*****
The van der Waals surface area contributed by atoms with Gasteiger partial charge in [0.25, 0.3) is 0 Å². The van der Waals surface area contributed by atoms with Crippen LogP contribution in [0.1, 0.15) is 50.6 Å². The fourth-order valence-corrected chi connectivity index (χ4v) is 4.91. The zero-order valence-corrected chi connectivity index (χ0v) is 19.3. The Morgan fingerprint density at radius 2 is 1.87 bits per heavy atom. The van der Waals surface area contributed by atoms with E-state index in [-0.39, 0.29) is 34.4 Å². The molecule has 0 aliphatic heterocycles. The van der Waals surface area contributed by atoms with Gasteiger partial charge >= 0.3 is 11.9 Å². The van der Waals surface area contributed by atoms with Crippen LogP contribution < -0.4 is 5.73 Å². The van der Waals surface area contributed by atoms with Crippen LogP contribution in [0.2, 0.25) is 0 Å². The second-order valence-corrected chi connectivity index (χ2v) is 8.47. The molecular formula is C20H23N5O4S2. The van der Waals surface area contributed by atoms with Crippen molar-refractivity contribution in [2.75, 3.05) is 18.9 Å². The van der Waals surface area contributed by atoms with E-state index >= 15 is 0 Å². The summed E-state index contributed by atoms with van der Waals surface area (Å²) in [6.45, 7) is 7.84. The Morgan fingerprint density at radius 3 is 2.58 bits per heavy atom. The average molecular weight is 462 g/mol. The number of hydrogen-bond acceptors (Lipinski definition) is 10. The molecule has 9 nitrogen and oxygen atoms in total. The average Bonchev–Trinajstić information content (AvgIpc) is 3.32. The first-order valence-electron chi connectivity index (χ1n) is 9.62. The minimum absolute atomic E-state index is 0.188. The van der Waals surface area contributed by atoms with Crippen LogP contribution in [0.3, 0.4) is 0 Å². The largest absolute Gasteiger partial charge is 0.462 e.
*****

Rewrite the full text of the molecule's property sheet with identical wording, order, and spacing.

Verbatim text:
The van der Waals surface area contributed by atoms with Gasteiger partial charge in [0.25, 0.3) is 0 Å². The van der Waals surface area contributed by atoms with Crippen LogP contribution in [0.1, 0.15) is 50.6 Å². The fourth-order valence-corrected chi connectivity index (χ4v) is 4.91. The zero-order valence-corrected chi connectivity index (χ0v) is 19.3. The Morgan fingerprint density at radius 2 is 1.87 bits per heavy atom. The van der Waals surface area contributed by atoms with E-state index in [-0.39, 0.29) is 34.4 Å². The molecule has 0 aliphatic heterocycles. The van der Waals surface area contributed by atoms with Gasteiger partial charge >= 0.3 is 11.9 Å². The van der Waals surface area contributed by atoms with Crippen LogP contribution < -0.4 is 5.73 Å². The van der Waals surface area contributed by atoms with Crippen LogP contribution in [0.2, 0.25) is 0 Å². The second-order valence-corrected chi connectivity index (χ2v) is 8.47. The molecular formula is C20H23N5O4S2. The van der Waals surface area contributed by atoms with Crippen molar-refractivity contribution in [2.75, 3.05) is 18.9 Å². The van der Waals surface area contributed by atoms with E-state index >= 15 is 0 Å². The summed E-state index contributed by atoms with van der Waals surface area (Å²) in [6.45, 7) is 7.84. The Morgan fingerprint density at radius 3 is 2.58 bits per heavy atom. The average molecular weight is 462 g/mol. The number of hydrogen-bond acceptors (Lipinski definition) is 10. The molecule has 9 nitrogen and oxygen atoms in total. The average Bonchev–Trinajstić information content (AvgIpc) is 3.32. The first-order valence-electron chi connectivity index (χ1n) is 9.62. The minimum absolute atomic E-state index is 0.188. The van der Waals surface area contributed by atoms with Crippen LogP contribution in [0.3, 0.4) is 0 Å². The largest absolute Gasteiger partial charge is 0.462 e.